Carmen Papalia: Open Access: Practicing Accessibility Together
On View: Sept. 18 to Dec. 29, 2017
“I often feel like the white cane separates me from people instead of bringing me towards people,” Carmen Papalia says in his 2013 video “Mobility Device.”
In the exhibition “Open Access: Practicing Accessibility Together” at Cambridge Arts’ Gallery 344, the Vancouver-based performance artist, who describes himself as a non-visual learner, experiments with alternative ways of finding his way around. The exhibition, featuring two videos documenting his experiments plus a poem, runs from Sept. 18 to Dec. 15, 2017.
The exhibition concludes the Cambridge Arts Council’s “Common Exchange,” a summer-long temporary public art and performance series on Cambridge Common curated by Dina Deitsch in partnership with Cambridge Arts and Rick Rawlins of the Lesley University College of Art and Design.
In Papalia’s anxious 2015 video “White Cane Amplified" (pictured below), he literally drops his cane and instead tries to use a megaphone to make his way along the busy streets of East Vancouver. He calls out to passersby for assistance. “I can’t see. I’m visually impaired. I need some help crossing the street,” he says into the megaphone as he finds himself at the edge of a road. “This isn’t a joke.” Finally a couple boys come along to help him cross the street. “I can’t see you. Hopefully you can see me,” he repeats as he walks, until he finds himself marooned at a busy intersection.
In his 2013 video “Mobility Device,” Papalia exchanges his cane for a high school marching band that uses music to signal him as he explores an art center, shops and a parking garage in Santa Ana, California. The 14 uniformed musicians escorting him play different tunes to warn him of steps up or down and other obstacles ahead, with happier results than the megaphone. “I was free to roam and explore. And that’s what I did,” Papalia says in the video. “I kind of just really got a sense of my surroundings I think in a more efficient way that when I use a white cane.”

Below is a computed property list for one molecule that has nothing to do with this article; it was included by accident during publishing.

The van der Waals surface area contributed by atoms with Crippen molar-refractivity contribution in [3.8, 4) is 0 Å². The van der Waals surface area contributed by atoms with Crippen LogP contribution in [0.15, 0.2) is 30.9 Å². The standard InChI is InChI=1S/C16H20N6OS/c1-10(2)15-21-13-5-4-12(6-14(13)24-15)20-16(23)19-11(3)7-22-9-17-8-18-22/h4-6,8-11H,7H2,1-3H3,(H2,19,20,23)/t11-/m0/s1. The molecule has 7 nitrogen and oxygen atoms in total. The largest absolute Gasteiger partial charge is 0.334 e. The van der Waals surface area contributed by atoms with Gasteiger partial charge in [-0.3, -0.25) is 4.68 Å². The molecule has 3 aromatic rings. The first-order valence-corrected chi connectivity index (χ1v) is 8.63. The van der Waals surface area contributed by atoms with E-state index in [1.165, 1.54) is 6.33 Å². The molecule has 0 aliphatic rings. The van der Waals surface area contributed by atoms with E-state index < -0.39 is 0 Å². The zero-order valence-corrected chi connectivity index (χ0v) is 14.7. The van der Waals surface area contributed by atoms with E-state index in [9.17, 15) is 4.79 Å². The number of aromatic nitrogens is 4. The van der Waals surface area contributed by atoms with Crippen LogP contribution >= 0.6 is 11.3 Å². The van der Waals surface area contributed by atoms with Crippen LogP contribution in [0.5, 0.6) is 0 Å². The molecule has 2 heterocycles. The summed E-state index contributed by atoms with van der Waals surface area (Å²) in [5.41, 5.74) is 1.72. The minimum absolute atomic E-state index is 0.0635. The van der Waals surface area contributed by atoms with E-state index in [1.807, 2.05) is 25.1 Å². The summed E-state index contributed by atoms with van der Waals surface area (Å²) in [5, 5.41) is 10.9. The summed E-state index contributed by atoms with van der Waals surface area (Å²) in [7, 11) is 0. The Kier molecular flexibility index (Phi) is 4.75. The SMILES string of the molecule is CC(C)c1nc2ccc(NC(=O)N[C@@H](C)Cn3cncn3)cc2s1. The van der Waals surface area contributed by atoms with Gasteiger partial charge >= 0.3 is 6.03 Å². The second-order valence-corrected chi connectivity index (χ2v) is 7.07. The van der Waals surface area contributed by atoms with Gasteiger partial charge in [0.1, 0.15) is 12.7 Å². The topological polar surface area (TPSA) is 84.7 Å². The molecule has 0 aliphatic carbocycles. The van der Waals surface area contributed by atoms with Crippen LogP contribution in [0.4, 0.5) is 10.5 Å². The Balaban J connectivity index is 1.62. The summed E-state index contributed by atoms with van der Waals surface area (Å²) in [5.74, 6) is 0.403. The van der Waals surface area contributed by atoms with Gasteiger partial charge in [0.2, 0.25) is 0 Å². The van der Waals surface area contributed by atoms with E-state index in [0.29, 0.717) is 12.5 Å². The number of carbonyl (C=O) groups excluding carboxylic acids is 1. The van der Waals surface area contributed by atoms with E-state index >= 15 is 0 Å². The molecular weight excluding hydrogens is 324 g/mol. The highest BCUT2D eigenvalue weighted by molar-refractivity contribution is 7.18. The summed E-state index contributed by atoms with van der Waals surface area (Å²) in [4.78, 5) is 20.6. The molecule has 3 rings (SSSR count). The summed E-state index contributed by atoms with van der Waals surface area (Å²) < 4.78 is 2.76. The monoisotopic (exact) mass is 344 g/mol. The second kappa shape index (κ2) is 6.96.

Papalia’s poem “Accessing Cambridge Common, May 2017,” which runs down the gallery wall and then across the floor, was inspired by his “Blind Field Shuttle” (pictured at top), eyes-closed tours that he led through Cambridge Common this summer. “Lead with an open hand / sweep with your foot,” he writes, “feel for the—obstacle.”
Gallery 344 is free and open to the public.
Cambridge Arts Council
City Hall Annex, 344 Broadway, 2nd Floor, Cambridge, MA
Monday 8:30am - 8:00pm
Tuesday - Thursday 8:30am - 5:00pm
Friday 8:30am - 12:00pm
Saturday - Sunday closed
Cambridge Arts Council Public Art Program
In accordance with Cambridge's Public Art Program, one percent of construction costs for capital improvements is designated to support the inclusion of integrated, site-responsive public art. Since 1979, over 200 artworks have been commissioned into the Cambridge Public Art Collection for the enjoyment of all who live, work and visit the city.